Save The Fiddle Leaf Fig Tree
I know it's become somewhat of a controversial plant given that it's used pretty much everywhere, but my love for a Fiddle Leaf Fig tree runs deep and I'm one of those people who will continue to use this green leafed beauty in projects until the day I die. I mention death because that's the one thing that is commonly associated with these trees; you get one, and then they die. Listen, I have killed more than a few of these myself and I know how hard it is when you have to take one to the curb, especially because they don't come cheap (although I have seen some amazing ones at Ikea!) I'm here to tell you that there is one reason these plants don't live and I'm going to give it to you straight... it's not them, it's you.
How do I know this? Because my girlfriend bought a Fiddle Leaf Fig Tree years ago when it was a wee baby and it now looks like this. (Excuse the iPhone photo, this room I recently designed is one I have yet to shoot).
And you guys, this is after she trimmed it and she said it's not even it's best angle. Yes, even plants have good angles! I've decided that if you have grown a plant in your home that looks like this than you are automatically an expert. In that vein, I've asked our expert Maria how she got her tree to grow like this and in doing so I learned all the ways that I have been killing mine. I've recently installed two of these in my #WabanProject (for those of you who follow along on Insta stories) and by using Maria's recommendations they are still thriving and growing. Like with a newborn, you really can't ask for more than that.
Here are the 5 things Maria did to turn a small potted plant into the marvel that you see above.
- Light. fiddle leaf figs like light and direct natural light. I had mine in the corner of a bright room which I thought would be enough, but it wasn't. I've since moved it to the windowsill to take advantage of the morning sun and it is so much happier.
- Do not overwater. This is a BIG one. Set a timer in your phone if you have to. Only water your fiddle leaf every two weeks. No more, no less. Two weeks. That's important.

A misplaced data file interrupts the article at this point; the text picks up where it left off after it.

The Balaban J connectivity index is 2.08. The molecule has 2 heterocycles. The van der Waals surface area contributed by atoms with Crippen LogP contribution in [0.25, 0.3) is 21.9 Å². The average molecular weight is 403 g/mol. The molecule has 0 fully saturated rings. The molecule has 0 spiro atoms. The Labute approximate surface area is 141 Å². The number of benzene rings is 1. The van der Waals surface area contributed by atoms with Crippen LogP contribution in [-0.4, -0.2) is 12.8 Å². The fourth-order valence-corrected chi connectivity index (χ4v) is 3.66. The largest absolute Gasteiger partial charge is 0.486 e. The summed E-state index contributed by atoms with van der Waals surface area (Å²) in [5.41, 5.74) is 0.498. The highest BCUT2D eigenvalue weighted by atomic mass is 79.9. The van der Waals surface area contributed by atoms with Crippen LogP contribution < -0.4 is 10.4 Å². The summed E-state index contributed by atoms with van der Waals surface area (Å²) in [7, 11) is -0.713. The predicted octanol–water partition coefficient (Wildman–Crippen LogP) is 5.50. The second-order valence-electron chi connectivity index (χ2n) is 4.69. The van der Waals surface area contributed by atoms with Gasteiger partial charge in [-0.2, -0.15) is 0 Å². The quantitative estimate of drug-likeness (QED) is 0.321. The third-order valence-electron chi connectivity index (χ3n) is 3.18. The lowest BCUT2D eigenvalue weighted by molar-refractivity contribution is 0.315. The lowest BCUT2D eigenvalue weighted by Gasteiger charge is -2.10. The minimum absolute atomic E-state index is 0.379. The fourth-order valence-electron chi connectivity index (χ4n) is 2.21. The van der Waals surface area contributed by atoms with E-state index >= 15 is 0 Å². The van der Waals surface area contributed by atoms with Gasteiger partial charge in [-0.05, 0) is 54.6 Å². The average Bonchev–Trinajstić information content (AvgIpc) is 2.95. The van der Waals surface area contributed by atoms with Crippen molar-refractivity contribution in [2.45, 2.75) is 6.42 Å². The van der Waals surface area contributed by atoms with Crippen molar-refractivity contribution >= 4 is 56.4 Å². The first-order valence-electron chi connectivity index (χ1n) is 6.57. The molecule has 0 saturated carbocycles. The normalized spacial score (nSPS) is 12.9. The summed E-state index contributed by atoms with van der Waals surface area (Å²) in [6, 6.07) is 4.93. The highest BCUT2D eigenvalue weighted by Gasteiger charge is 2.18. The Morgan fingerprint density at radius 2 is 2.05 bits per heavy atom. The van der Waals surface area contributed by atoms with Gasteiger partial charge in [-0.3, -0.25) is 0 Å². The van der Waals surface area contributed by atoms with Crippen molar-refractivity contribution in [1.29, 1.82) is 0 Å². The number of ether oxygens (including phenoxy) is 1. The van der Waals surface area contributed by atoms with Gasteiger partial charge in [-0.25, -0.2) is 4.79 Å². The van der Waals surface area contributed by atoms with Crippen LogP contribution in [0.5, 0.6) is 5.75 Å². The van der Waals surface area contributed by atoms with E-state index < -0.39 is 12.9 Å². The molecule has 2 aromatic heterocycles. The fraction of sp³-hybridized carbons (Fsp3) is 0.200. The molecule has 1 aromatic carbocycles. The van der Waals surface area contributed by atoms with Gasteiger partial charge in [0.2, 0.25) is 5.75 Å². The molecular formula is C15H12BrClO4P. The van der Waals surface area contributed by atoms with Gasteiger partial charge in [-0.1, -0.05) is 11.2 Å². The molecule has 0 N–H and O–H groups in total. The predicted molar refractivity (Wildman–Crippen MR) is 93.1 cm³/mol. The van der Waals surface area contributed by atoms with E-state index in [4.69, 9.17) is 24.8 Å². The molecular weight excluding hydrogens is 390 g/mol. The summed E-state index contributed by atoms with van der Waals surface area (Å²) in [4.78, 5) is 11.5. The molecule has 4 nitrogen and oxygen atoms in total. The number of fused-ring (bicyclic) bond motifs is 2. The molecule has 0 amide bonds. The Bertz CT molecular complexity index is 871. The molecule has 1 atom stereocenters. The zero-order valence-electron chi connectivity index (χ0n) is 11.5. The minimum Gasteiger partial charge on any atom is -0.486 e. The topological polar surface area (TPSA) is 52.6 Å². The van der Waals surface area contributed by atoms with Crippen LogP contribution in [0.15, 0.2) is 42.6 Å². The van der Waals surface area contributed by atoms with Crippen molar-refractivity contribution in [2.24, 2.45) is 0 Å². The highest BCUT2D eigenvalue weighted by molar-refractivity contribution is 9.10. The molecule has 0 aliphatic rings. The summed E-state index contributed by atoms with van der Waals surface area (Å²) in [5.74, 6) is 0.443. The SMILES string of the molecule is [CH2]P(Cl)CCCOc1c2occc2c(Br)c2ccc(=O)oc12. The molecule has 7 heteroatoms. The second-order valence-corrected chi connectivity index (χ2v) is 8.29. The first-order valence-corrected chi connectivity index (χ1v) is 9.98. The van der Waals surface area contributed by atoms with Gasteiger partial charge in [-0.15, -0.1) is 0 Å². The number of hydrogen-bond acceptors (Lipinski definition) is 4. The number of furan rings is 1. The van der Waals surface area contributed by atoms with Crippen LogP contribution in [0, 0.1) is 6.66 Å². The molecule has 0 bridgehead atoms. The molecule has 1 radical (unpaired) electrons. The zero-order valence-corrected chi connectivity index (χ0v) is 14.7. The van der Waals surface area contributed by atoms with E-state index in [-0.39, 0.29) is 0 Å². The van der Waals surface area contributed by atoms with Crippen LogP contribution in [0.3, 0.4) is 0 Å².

- Bring the water to your plant. Maria advises moving the plant as little as possible. Rather than bringing your plant to the sink, bring the water to your plant. I love this watering can because it looks like a piece of art and you can leave it on display after you are done!
- Rotate the plant after you water it. Other than not overwatering, this seems to be the most important rule and since I've adopted this move, my fiddle leaf is exploding. Basically, Maria says to rotate the entire plant a quarter to a half turn each time you water it. This allows all the leaves to get their moment in the sun and really helps to encourage a full plant.
- Don't be afraid to trim it. I feel like almost every time I see Maria's tree it has taken on a different shape and that because she is not afraid to cut off dead leaves or ones that are making the plant lean. No only does this allow you to really shape your tree, but it also helps to put the plant's energy into the new growth versus holding on to leaves that are dying.
That's it. Five easy steps that can allow you to have tree like this in your home which is clearly such an amazing statement. I would love nothing more than to grow a tree this big in our living room, but sadly the corner that would house it doesn't get enough light. For those of you who have been afraid to give this picky tree a chance, I really think you would be crazy not to give this one another go. A tree like this could absolutely make any space better which is why I'm on team Fiddle Leaf Fig... for life! Xx
Edited: From Maria, One last piece of advice when watering it I use a 2 gallon watering can and fill it to the top! Don't forget to talk to it let it know it's loved! At night time it droops and looks like it's failing but in fact it's sleeping so only water in the morning.
Top photo via The Sill, a company that I have been obsessed with since its inception!